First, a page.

Government Oversight and Investigation
The activities of every appointee and agency are subject to review - "oversight and investigation" - by three primary entities: multiple congressional committees, the General Accounting Office, and the agency's Inspector General. While these entities try not to duplicate each other's work, occasionally issues become the target of simultaneous scrutiny by several oversight bodies.
Why should I care about these entities?
While they cannot compel appointees to take specific actions, their findings and recommendations are generally open to the public and the media, they can urge the Congress to address unresolved recommendations through the legislative process, and often they have valuable insights and ideas that can help an official manage more effectively.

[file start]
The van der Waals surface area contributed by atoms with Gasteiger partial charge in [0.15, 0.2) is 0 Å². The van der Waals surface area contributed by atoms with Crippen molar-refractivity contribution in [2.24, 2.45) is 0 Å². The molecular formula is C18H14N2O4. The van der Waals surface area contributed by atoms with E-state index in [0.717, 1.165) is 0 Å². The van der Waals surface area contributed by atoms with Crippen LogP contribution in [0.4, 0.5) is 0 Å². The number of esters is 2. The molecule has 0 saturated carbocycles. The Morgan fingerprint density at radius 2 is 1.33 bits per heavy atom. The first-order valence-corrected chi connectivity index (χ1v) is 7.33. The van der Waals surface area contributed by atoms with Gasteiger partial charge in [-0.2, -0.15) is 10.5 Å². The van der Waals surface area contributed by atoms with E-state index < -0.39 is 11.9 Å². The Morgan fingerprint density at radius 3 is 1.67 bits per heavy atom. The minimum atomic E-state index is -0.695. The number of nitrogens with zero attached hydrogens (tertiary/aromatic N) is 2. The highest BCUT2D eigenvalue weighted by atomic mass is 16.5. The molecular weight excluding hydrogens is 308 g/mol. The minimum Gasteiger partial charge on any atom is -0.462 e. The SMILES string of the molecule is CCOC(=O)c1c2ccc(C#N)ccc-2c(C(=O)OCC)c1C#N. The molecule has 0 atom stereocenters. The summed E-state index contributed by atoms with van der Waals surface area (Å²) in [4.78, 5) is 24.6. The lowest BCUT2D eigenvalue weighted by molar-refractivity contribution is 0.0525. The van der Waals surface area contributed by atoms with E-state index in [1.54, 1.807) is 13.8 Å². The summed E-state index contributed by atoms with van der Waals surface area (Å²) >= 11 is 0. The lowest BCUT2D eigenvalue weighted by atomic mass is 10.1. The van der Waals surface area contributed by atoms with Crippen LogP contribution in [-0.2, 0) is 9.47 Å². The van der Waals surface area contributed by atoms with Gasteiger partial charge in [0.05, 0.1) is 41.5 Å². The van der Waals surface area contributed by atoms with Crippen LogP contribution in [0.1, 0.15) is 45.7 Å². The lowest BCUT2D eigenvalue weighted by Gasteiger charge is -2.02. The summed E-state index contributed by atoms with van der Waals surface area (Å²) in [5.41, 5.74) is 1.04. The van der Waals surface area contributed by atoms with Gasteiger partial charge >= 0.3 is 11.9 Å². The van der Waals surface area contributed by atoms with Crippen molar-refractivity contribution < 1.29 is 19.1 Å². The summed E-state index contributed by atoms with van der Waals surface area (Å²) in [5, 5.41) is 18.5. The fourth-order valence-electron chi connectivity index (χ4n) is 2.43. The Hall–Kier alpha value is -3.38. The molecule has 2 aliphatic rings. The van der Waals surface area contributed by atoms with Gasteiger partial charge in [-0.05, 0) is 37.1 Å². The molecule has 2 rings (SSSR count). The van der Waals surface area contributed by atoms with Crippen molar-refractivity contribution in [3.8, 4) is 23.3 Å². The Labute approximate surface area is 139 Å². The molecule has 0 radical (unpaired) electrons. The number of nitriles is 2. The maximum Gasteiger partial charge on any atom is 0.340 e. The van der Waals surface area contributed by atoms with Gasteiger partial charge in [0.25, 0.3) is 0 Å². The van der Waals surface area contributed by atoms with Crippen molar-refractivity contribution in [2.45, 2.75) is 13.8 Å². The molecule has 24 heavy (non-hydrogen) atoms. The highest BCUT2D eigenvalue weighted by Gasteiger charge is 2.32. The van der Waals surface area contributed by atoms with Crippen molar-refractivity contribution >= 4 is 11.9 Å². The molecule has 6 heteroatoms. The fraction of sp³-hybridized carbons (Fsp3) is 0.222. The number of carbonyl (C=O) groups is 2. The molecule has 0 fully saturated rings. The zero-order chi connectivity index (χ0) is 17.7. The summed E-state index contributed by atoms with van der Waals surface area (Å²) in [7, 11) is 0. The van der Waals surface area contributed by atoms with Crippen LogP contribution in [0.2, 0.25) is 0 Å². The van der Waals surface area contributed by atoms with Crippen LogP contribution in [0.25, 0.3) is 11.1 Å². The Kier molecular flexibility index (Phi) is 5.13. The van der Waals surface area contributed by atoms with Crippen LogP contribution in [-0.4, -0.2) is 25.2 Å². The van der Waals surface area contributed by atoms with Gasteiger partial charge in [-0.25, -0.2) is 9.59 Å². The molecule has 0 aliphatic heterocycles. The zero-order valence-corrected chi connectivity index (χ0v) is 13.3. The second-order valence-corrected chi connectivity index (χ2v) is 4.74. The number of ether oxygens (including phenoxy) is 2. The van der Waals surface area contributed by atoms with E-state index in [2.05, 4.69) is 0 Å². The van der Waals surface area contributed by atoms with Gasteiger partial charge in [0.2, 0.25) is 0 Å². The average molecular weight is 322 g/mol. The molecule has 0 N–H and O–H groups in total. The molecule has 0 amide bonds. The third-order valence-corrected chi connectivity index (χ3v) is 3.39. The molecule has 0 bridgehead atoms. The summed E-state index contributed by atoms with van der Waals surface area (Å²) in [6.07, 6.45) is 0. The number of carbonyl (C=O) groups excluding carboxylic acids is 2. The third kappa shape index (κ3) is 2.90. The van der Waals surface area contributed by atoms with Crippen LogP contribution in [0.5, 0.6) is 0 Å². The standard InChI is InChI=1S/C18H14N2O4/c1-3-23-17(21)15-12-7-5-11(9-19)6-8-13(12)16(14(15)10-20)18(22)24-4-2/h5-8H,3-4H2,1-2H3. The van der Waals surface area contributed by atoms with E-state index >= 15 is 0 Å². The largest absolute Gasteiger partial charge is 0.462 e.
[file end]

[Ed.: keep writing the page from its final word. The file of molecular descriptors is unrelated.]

Moreover, with limited statutory law enforcement and national security exceptions, these bodies must be provided access to most information from the Executive Branch. Appointees are urged to seek guidance from their General Counsels on any agency exceptions and/or protocols in handling requests from any oversight body.
Questions about relationships with any oversight entity may also be directed to the Office of Management and Budget's Deputy Director for Management or to the OMB Program Associate Director for your agency.